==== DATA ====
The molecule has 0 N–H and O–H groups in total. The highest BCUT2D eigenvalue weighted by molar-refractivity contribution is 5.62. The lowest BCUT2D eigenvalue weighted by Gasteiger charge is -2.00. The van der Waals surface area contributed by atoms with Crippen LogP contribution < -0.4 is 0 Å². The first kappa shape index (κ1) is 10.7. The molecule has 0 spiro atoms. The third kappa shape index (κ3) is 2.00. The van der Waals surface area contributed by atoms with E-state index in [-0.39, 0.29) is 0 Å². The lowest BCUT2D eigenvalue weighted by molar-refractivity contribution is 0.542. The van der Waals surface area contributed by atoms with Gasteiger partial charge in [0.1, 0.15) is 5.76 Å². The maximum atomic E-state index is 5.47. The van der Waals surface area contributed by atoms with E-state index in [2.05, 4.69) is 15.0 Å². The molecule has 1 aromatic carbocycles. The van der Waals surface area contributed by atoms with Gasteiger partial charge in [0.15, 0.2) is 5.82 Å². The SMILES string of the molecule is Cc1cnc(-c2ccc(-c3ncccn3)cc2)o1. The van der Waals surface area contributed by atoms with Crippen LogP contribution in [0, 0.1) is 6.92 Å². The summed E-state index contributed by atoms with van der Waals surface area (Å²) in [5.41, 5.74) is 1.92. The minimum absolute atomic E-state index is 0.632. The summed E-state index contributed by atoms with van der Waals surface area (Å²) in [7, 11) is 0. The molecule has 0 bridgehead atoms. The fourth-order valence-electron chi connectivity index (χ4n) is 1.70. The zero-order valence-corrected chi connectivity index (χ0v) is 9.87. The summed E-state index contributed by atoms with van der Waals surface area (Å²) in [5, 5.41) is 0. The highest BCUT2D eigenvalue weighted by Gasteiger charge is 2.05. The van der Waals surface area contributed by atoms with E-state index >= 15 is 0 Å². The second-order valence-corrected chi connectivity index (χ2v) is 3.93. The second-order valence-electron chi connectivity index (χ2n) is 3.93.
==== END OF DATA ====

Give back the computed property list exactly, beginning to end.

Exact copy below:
The molecule has 0 N–H and O–H groups in total. The highest BCUT2D eigenvalue weighted by molar-refractivity contribution is 5.62. The lowest BCUT2D eigenvalue weighted by Gasteiger charge is -2.00. The van der Waals surface area contributed by atoms with Crippen LogP contribution < -0.4 is 0 Å². The first kappa shape index (κ1) is 10.7. The molecule has 0 spiro atoms. The third kappa shape index (κ3) is 2.00. The van der Waals surface area contributed by atoms with E-state index in [-0.39, 0.29) is 0 Å². The lowest BCUT2D eigenvalue weighted by molar-refractivity contribution is 0.542. The van der Waals surface area contributed by atoms with Gasteiger partial charge in [0.1, 0.15) is 5.76 Å². The maximum atomic E-state index is 5.47. The van der Waals surface area contributed by atoms with E-state index in [2.05, 4.69) is 15.0 Å². The molecule has 1 aromatic carbocycles. The van der Waals surface area contributed by atoms with Gasteiger partial charge in [0.15, 0.2) is 5.82 Å². The SMILES string of the molecule is Cc1cnc(-c2ccc(-c3ncccn3)cc2)o1. The van der Waals surface area contributed by atoms with Crippen LogP contribution in [0, 0.1) is 6.92 Å². The summed E-state index contributed by atoms with van der Waals surface area (Å²) in [5.41, 5.74) is 1.92. The minimum absolute atomic E-state index is 0.632. The summed E-state index contributed by atoms with van der Waals surface area (Å²) in [7, 11) is 0. The molecule has 0 bridgehead atoms. The fourth-order valence-electron chi connectivity index (χ4n) is 1.70. The zero-order valence-corrected chi connectivity index (χ0v) is 9.87. The summed E-state index contributed by atoms with van der Waals surface area (Å²) in [5, 5.41) is 0. The highest BCUT2D eigenvalue weighted by Gasteiger charge is 2.05. The van der Waals surface area contributed by atoms with E-state index >= 15 is 0 Å². The second-order valence-corrected chi connectivity index (χ2v) is 3.93. The second-order valence-electron chi connectivity index (χ2n) is 3.93.